One of the substances in spirulina that is responsible for it’s antioxidant properties is called C-phycocyanin. It has also demonstrated anti-inflammatory, neuroprotective and hepatoprotective effects, all of which are beneficial.
Improves Cholesterol and Triglycerides
Cholesterol is a tricky subject. It can definitely do some bad things, but it’s also not the demon that many people make it out to be. I go into more depth on my previous cholesterol article, but basically HDL is good and LDL can be bad. Triglycerides is the fat in the blood and too much of that can be bad also.
So how does spirulina relate to all this? Well one of the spirulina benefits is there is evidence that it can improve your cholesterol and triglyceride levels.
In addition to the studies mentioned above, there are others that observed a reduction in triglyceride levels and LDL Cholesterol and an increase in HDL cholesterol with spirulina.
The overall effect seemed stronger in unhealthy populations like those with fatty liver disease or metabolic syndrome. These results still suggest a good benefit to your blood profile and potential risk for heart disease.
This Mexican study showed decreases in LDL, Triglycerides and an increase in HDL. The researchers also noticed a decrease in blood pressure.
Another study from Mexico observed runners who are physically active for more than a year. Triglycerides were decreased and the younger runners seemed to have the best results.
A study from India evaluated the effects of spirulina on subjects with Type 2 Diabetes. Triglycerides were significantly lowered in the group that used spirulina. LDL saw a reduction and HDL was slightly increased.
A Greek study on patients with dyslipidaemia observed a decrease in triglycerides, LDL and total cholesterol. There was a slight increase in HDL and other things like weight and BMI remained the same.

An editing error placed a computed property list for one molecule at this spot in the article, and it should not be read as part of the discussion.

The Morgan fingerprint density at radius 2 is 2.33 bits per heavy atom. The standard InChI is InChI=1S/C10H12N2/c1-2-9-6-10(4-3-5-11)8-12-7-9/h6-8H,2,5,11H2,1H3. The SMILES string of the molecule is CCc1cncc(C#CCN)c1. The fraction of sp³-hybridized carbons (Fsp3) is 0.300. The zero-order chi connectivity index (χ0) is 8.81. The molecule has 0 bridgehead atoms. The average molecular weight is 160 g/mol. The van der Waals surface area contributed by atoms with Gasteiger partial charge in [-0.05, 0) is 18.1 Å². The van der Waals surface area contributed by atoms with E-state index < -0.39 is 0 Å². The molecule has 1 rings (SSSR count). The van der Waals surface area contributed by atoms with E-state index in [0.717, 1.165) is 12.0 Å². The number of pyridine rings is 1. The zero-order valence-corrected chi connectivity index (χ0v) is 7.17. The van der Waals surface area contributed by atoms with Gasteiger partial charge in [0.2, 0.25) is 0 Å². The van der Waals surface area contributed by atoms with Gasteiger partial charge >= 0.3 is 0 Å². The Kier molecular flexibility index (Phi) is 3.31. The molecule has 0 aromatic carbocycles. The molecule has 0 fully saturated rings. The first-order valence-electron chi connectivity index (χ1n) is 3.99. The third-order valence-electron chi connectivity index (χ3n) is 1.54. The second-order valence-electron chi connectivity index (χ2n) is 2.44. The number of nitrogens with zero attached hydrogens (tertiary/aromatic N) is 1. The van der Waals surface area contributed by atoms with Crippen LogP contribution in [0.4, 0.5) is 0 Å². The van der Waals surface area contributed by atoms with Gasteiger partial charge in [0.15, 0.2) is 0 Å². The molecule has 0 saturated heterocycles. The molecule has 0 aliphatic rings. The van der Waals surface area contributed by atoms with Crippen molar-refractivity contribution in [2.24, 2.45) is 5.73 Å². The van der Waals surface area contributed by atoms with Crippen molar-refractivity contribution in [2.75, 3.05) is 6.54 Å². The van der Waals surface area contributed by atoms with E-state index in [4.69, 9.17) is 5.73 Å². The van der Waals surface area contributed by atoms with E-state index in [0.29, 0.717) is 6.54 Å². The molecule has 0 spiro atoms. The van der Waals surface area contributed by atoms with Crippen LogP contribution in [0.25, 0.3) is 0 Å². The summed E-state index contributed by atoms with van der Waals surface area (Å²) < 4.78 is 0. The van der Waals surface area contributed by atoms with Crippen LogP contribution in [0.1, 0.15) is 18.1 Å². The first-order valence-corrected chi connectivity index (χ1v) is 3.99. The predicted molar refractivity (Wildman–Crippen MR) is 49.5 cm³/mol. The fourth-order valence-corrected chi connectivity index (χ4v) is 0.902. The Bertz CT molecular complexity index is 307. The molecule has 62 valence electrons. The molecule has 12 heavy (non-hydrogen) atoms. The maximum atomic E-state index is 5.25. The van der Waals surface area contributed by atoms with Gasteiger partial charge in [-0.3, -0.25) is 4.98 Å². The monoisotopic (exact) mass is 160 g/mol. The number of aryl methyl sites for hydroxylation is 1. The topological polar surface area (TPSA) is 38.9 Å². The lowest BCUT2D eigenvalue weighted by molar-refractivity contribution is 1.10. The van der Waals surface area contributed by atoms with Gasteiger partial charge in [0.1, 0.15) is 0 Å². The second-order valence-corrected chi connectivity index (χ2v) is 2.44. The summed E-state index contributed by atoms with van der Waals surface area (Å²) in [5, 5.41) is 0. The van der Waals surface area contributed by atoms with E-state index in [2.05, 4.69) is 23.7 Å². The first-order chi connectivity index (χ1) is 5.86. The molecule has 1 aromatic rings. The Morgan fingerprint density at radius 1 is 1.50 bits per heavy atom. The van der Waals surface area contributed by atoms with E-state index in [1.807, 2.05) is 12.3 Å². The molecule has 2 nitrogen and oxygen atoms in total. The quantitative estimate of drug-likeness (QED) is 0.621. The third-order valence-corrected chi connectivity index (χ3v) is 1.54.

A Mexican study performed on rats showed that they also benefited from spirulina. This study also reviewed previous tests in humans and also concluded that spirulina decreased blood pressure, LDL and triglycerides.
Lowers Blood Pressure
High blood pressure can lead to health problems such as a stroke. The good news is that spirulina may actually help to lower blood pressure.
More research is needed on this claim but the results look good so far.
Helps with Controlling Allergies
Many people suffer from allergies. Some common causes are dust, pollen and pet dander and symptoms include sneezing, itchy eyes and a runny nose. If these sound familiar to you, then spirulina may help.
There is only one study that has investigated this but the subjects did experience a significant improvement in their symptoms compared to the placebo group.
Once again, the research is limited but the indications are that spirulina could help with this as well.
If you are looking to add spirulina to your daily dose of supplements and are wondering how much you should take, most of the studies used daily amounts ranging between 1 and 5 grams. Other than potential contamination, there are no known side effects to spirulina.
I’ve had spirulina mixed in with different powders but have not tried it by itself. I hear the taste is not very good and is similar to pond scum. (I have not tasted pond scum or spirulina on its own so I can’t confirm if this is true.) It’s for this reason I recommend spirulina in tablet form so you don’t need to taste it.
You can add this to your daily tablets along with your multivitamins and fish oil, or if you are adventurous you can add a scoop of the powdered form it to a morning veggie smoothie.
Spirulina seems like a really healthy food supplement with a lot of vitamins and minerals as well as a bunch of other potential benefits and I have no problem adding to a list of great superfoods.